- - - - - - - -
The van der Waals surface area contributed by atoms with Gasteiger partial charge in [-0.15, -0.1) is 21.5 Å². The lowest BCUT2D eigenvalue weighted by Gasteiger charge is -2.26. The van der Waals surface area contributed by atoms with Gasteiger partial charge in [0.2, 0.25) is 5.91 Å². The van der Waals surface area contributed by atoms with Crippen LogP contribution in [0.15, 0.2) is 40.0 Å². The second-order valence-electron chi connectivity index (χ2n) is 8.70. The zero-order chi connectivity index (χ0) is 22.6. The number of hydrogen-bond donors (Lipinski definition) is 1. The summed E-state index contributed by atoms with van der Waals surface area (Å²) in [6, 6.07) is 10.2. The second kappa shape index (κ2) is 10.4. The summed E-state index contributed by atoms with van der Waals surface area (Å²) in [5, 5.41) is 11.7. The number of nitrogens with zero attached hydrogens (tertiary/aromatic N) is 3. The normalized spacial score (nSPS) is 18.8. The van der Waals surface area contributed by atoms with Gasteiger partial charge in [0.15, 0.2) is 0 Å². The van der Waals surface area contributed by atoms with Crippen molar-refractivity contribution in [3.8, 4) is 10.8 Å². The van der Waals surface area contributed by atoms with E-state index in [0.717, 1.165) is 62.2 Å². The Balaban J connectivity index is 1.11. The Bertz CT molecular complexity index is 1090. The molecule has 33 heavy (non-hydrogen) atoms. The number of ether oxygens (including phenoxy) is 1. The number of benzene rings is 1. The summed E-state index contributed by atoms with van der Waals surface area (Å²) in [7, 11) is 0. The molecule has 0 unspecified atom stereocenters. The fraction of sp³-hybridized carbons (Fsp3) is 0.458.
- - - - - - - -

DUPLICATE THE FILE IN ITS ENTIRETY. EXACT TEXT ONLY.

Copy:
The van der Waals surface area contributed by atoms with Gasteiger partial charge in [-0.15, -0.1) is 21.5 Å². The lowest BCUT2D eigenvalue weighted by Gasteiger charge is -2.26. The van der Waals surface area contributed by atoms with Gasteiger partial charge in [0.2, 0.25) is 5.91 Å². The van der Waals surface area contributed by atoms with Crippen LogP contribution in [0.15, 0.2) is 40.0 Å². The second-order valence-electron chi connectivity index (χ2n) is 8.70. The zero-order chi connectivity index (χ0) is 22.6. The number of hydrogen-bond donors (Lipinski definition) is 1. The summed E-state index contributed by atoms with van der Waals surface area (Å²) in [6, 6.07) is 10.2. The second kappa shape index (κ2) is 10.4. The summed E-state index contributed by atoms with van der Waals surface area (Å²) in [5, 5.41) is 11.7. The number of nitrogens with zero attached hydrogens (tertiary/aromatic N) is 3. The normalized spacial score (nSPS) is 18.8. The van der Waals surface area contributed by atoms with Gasteiger partial charge in [0.15, 0.2) is 0 Å². The van der Waals surface area contributed by atoms with Crippen molar-refractivity contribution in [3.8, 4) is 10.8 Å². The van der Waals surface area contributed by atoms with E-state index in [0.717, 1.165) is 62.2 Å². The Balaban J connectivity index is 1.11. The Bertz CT molecular complexity index is 1090. The molecule has 33 heavy (non-hydrogen) atoms. The number of ether oxygens (including phenoxy) is 1. The number of benzene rings is 1. The summed E-state index contributed by atoms with van der Waals surface area (Å²) in [7, 11) is 0. The molecule has 0 unspecified atom stereocenters. The fraction of sp³-hybridized carbons (Fsp3) is 0.458.